A mother’s warning about the dangerous practice many parents do every day

It’s a little thing parents do every day without a second thought. But sometimes it takes a fright to drum into us that we should never do it again.

Lindsey Wisnewski is one mother whose close call gave her the shake-up she needed and the encouragement to warn others of the dangerous everyday habit that is putting babies at risk of serious injury.

The mum-of-two had placed her baby capsule on top of the shopping trolley and was strapping her preschooler into his car seat when a gust of wind caused the trolley to tip, sending the trolley and its contents crashing into her car and onto the footpath.

So this just happened. I was strapping my preschooler into his car seat and the wind slightly caught one wheel and the…

Posted by Lindsey Wisnewski on Thursday, 21 January 2016

Luckily Lindsey’s baby son was in a baby carrier rather than in the capsule when it fell, but it was an alarming reminder of how quickly accidents can happen.

“I was strapping my preschooler into his car seat and the wind slightly caught one wheel and the weight of the infant car seat pulled the whole thing down over the curb,” says Lindsey.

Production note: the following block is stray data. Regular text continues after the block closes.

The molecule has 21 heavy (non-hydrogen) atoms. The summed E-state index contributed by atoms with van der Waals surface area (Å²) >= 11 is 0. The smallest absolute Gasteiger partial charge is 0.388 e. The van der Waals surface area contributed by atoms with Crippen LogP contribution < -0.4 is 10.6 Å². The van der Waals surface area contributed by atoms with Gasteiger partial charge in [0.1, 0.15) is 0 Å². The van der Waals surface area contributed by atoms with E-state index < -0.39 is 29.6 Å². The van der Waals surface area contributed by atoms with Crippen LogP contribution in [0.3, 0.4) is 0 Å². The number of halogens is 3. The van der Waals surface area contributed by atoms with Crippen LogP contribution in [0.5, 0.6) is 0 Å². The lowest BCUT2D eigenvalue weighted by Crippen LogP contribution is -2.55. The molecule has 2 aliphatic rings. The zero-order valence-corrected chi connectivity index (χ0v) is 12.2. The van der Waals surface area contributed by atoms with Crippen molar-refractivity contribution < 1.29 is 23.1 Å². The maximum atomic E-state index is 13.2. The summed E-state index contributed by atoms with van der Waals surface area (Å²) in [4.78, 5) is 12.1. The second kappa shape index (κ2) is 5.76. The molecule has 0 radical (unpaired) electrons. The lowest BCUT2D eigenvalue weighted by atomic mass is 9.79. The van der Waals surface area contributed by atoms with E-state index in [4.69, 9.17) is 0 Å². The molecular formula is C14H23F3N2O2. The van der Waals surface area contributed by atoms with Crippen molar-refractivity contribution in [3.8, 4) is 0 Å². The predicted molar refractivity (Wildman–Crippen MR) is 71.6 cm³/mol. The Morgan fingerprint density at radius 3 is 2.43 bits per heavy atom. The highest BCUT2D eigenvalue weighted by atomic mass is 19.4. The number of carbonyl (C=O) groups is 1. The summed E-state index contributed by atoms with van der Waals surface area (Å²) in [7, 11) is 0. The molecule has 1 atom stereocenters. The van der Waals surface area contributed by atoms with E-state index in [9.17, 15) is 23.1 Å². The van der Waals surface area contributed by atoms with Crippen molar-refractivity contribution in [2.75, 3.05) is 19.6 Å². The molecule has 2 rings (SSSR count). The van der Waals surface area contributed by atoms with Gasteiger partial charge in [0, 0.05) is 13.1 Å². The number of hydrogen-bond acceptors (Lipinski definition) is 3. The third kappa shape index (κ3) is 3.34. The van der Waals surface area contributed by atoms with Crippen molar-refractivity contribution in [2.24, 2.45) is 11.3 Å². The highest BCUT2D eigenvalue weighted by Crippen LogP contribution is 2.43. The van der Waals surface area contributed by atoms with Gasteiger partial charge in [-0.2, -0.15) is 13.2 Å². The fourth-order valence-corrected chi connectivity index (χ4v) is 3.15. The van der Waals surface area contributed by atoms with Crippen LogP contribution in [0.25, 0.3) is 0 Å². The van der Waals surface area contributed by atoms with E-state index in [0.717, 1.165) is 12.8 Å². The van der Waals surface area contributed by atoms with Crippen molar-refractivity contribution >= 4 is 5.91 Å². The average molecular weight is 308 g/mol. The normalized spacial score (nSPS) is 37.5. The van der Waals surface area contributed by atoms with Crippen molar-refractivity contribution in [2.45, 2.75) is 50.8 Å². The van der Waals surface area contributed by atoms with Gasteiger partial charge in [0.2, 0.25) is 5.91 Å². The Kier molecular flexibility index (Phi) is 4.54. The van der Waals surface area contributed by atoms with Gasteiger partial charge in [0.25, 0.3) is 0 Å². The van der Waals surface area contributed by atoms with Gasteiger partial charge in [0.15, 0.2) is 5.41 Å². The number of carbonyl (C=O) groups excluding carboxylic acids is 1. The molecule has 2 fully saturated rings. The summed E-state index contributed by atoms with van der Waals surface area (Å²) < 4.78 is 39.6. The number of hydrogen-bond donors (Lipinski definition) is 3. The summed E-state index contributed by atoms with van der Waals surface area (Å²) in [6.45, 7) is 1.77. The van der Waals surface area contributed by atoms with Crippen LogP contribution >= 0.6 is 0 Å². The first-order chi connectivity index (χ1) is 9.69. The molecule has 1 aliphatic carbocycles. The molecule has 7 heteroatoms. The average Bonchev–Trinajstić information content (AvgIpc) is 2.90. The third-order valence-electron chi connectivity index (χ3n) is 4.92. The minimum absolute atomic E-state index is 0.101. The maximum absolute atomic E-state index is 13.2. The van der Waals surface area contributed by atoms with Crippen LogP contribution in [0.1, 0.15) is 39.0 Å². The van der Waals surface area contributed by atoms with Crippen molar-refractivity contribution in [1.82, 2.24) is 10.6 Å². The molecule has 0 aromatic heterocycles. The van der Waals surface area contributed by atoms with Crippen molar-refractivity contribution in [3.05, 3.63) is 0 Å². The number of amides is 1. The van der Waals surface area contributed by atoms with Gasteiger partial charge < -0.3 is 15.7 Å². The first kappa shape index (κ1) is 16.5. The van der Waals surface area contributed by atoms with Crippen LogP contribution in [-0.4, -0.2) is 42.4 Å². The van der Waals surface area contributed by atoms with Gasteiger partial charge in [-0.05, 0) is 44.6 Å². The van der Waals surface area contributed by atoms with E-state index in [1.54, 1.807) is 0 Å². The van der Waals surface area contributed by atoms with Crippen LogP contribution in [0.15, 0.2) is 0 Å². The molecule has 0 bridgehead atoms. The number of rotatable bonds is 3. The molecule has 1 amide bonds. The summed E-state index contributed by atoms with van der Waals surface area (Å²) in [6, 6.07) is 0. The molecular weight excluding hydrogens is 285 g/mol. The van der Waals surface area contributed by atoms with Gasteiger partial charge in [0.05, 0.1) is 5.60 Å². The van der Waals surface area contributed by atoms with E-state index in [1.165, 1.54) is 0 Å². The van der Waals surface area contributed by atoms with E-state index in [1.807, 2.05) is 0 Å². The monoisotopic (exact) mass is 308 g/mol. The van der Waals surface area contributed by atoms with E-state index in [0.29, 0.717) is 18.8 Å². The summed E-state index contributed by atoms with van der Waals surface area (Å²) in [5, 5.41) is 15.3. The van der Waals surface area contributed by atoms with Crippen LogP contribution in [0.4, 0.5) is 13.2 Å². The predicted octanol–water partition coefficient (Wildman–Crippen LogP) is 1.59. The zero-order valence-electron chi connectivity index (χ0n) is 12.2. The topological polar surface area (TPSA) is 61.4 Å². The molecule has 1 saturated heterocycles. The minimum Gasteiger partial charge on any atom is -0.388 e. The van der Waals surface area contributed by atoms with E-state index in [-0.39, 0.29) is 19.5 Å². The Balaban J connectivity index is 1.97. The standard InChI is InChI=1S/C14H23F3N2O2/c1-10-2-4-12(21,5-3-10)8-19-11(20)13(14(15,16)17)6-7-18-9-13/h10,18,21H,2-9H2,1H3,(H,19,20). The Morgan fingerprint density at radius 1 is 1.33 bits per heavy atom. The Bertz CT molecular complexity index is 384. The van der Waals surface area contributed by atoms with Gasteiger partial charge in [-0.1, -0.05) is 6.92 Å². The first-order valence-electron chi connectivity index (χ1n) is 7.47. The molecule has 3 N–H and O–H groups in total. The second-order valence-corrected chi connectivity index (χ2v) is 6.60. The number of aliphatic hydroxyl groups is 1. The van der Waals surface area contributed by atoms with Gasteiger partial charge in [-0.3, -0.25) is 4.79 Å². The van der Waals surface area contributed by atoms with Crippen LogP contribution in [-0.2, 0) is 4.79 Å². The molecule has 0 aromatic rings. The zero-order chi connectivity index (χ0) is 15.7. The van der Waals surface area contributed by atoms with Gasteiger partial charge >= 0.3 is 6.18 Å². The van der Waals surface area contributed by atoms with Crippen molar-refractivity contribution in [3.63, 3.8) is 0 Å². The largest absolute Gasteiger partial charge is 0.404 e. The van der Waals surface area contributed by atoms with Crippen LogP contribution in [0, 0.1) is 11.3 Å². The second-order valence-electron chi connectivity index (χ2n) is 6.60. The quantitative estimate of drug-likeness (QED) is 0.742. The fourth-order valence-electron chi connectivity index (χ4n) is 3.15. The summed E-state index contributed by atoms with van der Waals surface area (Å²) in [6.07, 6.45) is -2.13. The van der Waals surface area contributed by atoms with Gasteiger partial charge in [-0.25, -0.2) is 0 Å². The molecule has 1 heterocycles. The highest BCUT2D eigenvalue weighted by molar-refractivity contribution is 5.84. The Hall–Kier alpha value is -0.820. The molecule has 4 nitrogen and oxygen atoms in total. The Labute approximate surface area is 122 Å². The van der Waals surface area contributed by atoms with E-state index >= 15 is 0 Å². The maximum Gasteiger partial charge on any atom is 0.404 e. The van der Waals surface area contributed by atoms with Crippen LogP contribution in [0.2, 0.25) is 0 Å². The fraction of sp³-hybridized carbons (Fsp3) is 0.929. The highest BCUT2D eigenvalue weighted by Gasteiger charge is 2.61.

“Please, please, please parents do not put the carseat on the top part of the cart! Any carseat technician will tell you that it’s extremely unsafe.”

Lindsey says her ‘public service announcement‘ was posted without judgement, as she had done exactly this with both her boys.

“Up until about two years ago, I thought the seat was safe since it clicks into place. But the car seat in the picture was ‘locked’ into place,” warns the Ohio mum. “And sure, had my baby actually been in the seat, I wouldn’t have left it unattended. But accidents happen in the blink of an eye.”

baby carseat car seatbelt

According to a study in the American Journal of Pediatrics, more than 10,000 babies are injured each year while in their car seats but in non-car related accidents, Scary Mommy reports. Eighty per cent of those injuries are related to falls – 65 per cent of the infants fell out of their seat entirely, while another 15 per cent fell from an elevated surface like a shopping trolley or tabletop while strapped in.

The convenience of allowing a baby to be taken out of the car in while staying in the capsule has made rear-facing capsule restraints a popular choice for Australian parents.

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